Boil water advisory issued for NE DC neighborhoods

This map shows the impacted areas for the Boil Water Advisory. Click to enlarge. (Courtesy DC Water)

A boil water advisory is in effect for parts of Northeast D.C., and DC Water says the earliest normal water use can be expected to return is Saturday.

The boil water advisory affects 14,000 customers, according to John Lisle, spokesman for DC Water.

While isolating a leak on a transmission line Wednesday afternoon, crews closed valves in the area of 13th Street and Spring Road in Northwest, according to a news release from DC Water. Following the repairs, customers in Northeast D.C. called reporting a loss of water pressure.

Neighborhoods affected include Brookland, Fort Lincoln, Woodridge, Queens Chapel, Michigan Park and North Michigan Park. Use DC Water’s interactive map to find if a property is in the affected area.

The impacted area includes homes and businesses:

  • East of North Capitol Street
  • West of Eastern Avenue
  • South of New Hampshire Avenue
  • North of New York Avenue

“Due to the loss of pressure in the system, it may have been for bacteria or other disease-causing organisms to enter the water through cracks, breaks or joints in the distribution system,” the utility said.

It is unknown if water was contaminated, and the boil water notice is being made as a precaution. DC Water is collecting samples and will lift the advisory when tests on two consecutive days show no bacteria is present.

Stuart Anderson, Director of Community Engagement with the Anacostia Coordinating Council, and his team have been alerting Ward 5 residents about the importance of getting vaccinated as well as the boil water advisory.

Anderson said his group, part of D.C.’s COVID-19 vaccine team, is usually focused east of the Anacostia, but they’re going door-to-door in the impacted area.

“It’s a great opportunity for us to inform people about the issues with the water, and also have a great excuse to ask them whether or not they’ve been vaccinated,” he said.

Anderson said they’ll knock on doors to let people know.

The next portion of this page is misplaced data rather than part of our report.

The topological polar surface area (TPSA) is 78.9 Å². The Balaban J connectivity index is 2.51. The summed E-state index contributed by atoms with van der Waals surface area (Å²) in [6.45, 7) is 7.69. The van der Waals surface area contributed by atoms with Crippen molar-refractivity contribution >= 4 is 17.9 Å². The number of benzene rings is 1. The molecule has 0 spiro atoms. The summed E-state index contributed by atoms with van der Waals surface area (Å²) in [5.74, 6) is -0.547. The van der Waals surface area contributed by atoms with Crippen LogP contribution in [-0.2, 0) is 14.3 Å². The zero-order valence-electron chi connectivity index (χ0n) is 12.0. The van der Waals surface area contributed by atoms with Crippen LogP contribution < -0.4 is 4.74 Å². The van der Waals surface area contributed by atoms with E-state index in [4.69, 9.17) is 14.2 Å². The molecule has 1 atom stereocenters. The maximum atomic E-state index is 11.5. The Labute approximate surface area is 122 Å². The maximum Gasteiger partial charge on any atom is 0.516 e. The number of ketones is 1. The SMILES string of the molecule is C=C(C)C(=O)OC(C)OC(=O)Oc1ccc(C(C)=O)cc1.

He gave an example of what he tells residents: “We want to inform you about this water emergency that’s going on, make sure you’re boiling water if you got to use water … And we want to make sure that you and your family are safe. Oh, and by the way, have you been vaccinated?”

Customers living in an impacted area should not drink or cook with their water without boiling or only use boiled water first. Home filtering devices are not a suitable replacement for boiled or bottled water.

Cooled, boiled water or bottled water can be used for the following:

  • Drinking
  • Brushing teeth
  • Preparing and cooking food
  • Washing fruits and vegetables
  • Preparing infant formula
  • Making ice
  • Giving water to pets

If anyone is experiencing symptoms related to bacteria-related viruses and parasites, including diarrhea, cramps, nausea, headaches, or other symptoms, DC Water asks that you seek medical attention.

For additional guidance, customers can use the DC Water website or check out its interactive map to see if they live in an impacted neighborhood. They can also call the 24-hour Command Center at 202-612-3400.

WTOP’s Kristi King and José Umaña contributed to this report.

Laura Spitalniak

Laura Spitalniak joined the WTOP edit desk at the beginning of 2020. She previously worked at WAMU, ABC News and CBS News. She is a graduate of the Philip Merrill College of Journalism and the daughter of a librarian.

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